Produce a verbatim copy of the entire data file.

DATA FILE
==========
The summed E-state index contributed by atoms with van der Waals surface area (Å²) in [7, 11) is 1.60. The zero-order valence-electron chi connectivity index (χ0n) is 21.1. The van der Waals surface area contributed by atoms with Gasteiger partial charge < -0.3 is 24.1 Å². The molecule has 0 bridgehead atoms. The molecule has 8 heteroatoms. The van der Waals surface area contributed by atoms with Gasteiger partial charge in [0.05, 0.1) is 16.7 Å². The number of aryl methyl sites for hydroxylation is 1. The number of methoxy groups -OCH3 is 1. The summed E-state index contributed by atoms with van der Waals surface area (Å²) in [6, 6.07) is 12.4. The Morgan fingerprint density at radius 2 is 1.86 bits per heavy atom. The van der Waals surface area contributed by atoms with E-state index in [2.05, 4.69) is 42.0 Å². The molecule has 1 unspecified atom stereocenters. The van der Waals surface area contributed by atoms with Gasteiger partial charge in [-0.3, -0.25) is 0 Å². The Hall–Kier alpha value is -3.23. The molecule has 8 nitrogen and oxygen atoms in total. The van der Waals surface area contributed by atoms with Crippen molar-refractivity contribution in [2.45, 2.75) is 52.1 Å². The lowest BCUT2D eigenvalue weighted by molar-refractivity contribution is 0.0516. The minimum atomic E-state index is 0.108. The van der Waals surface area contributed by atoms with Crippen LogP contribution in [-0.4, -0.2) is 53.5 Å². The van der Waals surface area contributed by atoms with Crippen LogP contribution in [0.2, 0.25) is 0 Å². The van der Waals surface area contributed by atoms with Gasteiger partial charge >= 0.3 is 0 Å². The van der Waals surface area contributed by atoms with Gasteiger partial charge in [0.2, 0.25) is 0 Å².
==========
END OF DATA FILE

The summed E-state index contributed by atoms with van der Waals surface area (Å²) in [7, 11) is 1.60. The zero-order valence-electron chi connectivity index (χ0n) is 21.1. The van der Waals surface area contributed by atoms with Gasteiger partial charge < -0.3 is 24.1 Å². The molecule has 0 bridgehead atoms. The molecule has 8 heteroatoms. The van der Waals surface area contributed by atoms with Gasteiger partial charge in [0.05, 0.1) is 16.7 Å². The number of aryl methyl sites for hydroxylation is 1. The number of methoxy groups -OCH3 is 1. The summed E-state index contributed by atoms with van der Waals surface area (Å²) in [6, 6.07) is 12.4. The Morgan fingerprint density at radius 2 is 1.86 bits per heavy atom. The van der Waals surface area contributed by atoms with E-state index in [2.05, 4.69) is 42.0 Å². The molecule has 1 unspecified atom stereocenters. The van der Waals surface area contributed by atoms with Gasteiger partial charge in [-0.3, -0.25) is 0 Å². The Hall–Kier alpha value is -3.23. The molecule has 8 nitrogen and oxygen atoms in total. The van der Waals surface area contributed by atoms with Crippen molar-refractivity contribution in [2.45, 2.75) is 52.1 Å². The lowest BCUT2D eigenvalue weighted by molar-refractivity contribution is 0.0516. The minimum atomic E-state index is 0.108. The van der Waals surface area contributed by atoms with Crippen LogP contribution in [-0.4, -0.2) is 53.5 Å². The van der Waals surface area contributed by atoms with Crippen LogP contribution in [0.2, 0.25) is 0 Å². The van der Waals surface area contributed by atoms with Gasteiger partial charge >= 0.3 is 0 Å². The van der Waals surface area contributed by atoms with Gasteiger partial charge in [0.2, 0.25) is 0 Å².